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vii. The Christian gospel is like the stone and the cultures of the world are like the globe. There is no place in the world where we can directly view a universal, de-contextualized, a-historical gospel. As soon as we choose a particular language, we are 'skewering' Christianity toward our own culture. The word 'God' in English has a different meaning than the word for God in other cultures (every word has a different cultural history and connotation.) So there is no way to express the gospel in a culturetranscending way.

3. Contextualization is a two-way process.

a. On the one hand, you are seeking to 'correct' the receptor's cultural prejudices and distortions with the gospel. But at the very same time you must use the interaction with another culture as an opportunity to reflect on the ways in which your own understanding of the gospel is culturally incarnated and somewhat distorted. You will always assume or feel that some aspects of your familiar gospel Christianity which are cultural adaptations are really universals that everyone should follow. Contextualization is a time for the communicator to notice and correct his own cultural prejudices and distortions of the gospel. If that is not done the contextuallzation process will simply not work.

b. While the Bible cannot be corrected by non-Christian cultures, Christians can be. (A refusal to allow your own Christianity to be corrected means you assume your Christianity is perfectly Biblical.) A non-Christian philosophy can point out something that is a Biblical insight but which the Christians have missed. Such a process shows us what part of our own framework is really Biblical, and what part was our own cultural or emotional baggage.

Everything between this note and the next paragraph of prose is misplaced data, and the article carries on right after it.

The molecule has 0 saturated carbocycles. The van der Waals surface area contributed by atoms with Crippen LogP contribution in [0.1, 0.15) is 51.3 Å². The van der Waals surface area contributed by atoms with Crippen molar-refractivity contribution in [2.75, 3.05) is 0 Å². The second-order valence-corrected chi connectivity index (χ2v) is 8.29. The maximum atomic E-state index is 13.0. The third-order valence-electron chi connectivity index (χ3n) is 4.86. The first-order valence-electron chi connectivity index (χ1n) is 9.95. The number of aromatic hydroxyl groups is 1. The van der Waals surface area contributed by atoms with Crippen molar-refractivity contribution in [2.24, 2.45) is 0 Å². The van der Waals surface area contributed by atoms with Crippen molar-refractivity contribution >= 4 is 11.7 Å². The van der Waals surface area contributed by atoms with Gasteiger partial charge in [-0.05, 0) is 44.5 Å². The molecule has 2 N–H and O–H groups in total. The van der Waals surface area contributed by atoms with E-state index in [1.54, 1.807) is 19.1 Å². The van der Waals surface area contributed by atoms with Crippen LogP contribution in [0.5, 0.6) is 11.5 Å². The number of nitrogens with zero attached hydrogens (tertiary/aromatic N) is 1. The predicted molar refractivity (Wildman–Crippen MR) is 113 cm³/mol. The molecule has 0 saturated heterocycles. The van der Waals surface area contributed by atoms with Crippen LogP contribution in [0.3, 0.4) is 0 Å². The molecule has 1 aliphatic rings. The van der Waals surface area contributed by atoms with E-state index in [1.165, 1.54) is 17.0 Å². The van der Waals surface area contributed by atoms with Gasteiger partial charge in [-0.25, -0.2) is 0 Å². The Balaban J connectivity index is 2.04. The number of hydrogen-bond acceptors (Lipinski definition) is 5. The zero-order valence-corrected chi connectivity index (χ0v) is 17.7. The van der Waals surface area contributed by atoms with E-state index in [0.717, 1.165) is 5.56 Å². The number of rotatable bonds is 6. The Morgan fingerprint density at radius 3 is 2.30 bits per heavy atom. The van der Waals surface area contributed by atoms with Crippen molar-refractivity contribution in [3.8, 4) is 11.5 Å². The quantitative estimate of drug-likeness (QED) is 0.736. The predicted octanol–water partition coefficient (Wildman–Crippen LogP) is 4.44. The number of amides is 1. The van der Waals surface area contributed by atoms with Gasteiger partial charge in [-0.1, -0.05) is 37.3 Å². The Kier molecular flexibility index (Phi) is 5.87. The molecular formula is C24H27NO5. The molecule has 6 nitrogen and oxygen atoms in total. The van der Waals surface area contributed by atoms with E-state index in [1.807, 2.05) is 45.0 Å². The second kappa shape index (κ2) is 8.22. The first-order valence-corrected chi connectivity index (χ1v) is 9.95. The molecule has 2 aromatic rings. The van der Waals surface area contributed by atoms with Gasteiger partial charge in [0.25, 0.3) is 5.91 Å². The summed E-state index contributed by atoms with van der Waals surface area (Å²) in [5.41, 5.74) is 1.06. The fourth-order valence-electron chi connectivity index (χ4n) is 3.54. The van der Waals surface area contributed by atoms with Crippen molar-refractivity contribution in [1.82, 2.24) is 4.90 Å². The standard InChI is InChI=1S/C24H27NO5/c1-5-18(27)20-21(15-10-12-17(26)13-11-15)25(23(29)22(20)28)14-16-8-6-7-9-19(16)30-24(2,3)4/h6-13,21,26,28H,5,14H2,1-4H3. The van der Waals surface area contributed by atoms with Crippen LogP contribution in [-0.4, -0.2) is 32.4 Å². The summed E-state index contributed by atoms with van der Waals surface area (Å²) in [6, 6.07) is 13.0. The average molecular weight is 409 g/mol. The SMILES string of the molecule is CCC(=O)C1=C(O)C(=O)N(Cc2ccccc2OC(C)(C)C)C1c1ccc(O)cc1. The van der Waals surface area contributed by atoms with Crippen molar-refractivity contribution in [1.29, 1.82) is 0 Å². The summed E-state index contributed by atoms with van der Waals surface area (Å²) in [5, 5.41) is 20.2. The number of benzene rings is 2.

c. For example, secular individualism as a philosophy is very sensitive to violations of human dignity on the basis of race. It doesn't really have a sufficient basis for calling racism evil, but its system (which idolizes individual freedom) is a radar screen which picks up racial prejudice wherever it exists. Now if secularists point out racism in a society, Christians might be forced to go back to the Scriptures and find that the Bible speaks far more about the evi I of racism than they had thought. Christians are not correcting the Bible, but are correcting their understanding of the Bible, through humble interaction with non-Biblical philosophies. Why is it humble?-because we know our own si n, we know that we are not thoroughly Biblical, and we know that God in his mercy sometimes gives pagans morally informed consciences (Romans 2), which sense real evil and truth even if their intellectual furniture has no basis for their insights.

d. Another example: Korean Christians have a heavy pre-layer of Confucian culture (which makes an idol of human tradition and worships ancestors). So when they read the Bible, they see the emphasis on submission to authority, loyalty, commitment. American Christians have a heavy pre-layer of Western individualism (which makes an idol of individual feelings and needs). So when they read the Bible, they see the emphasis on freedom and personal decision. But Korean Christians will be able to pick up American Christian's phobia about commitment and hatred for authority (ie where they "screen out" Biblical truth), and American

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Christians will be able to pick up Korean Christians tendency to toward authoritarianism in their institutions and to enshrining human traditions in a Pharisaical way (ie where they "screen out" Biblical truth).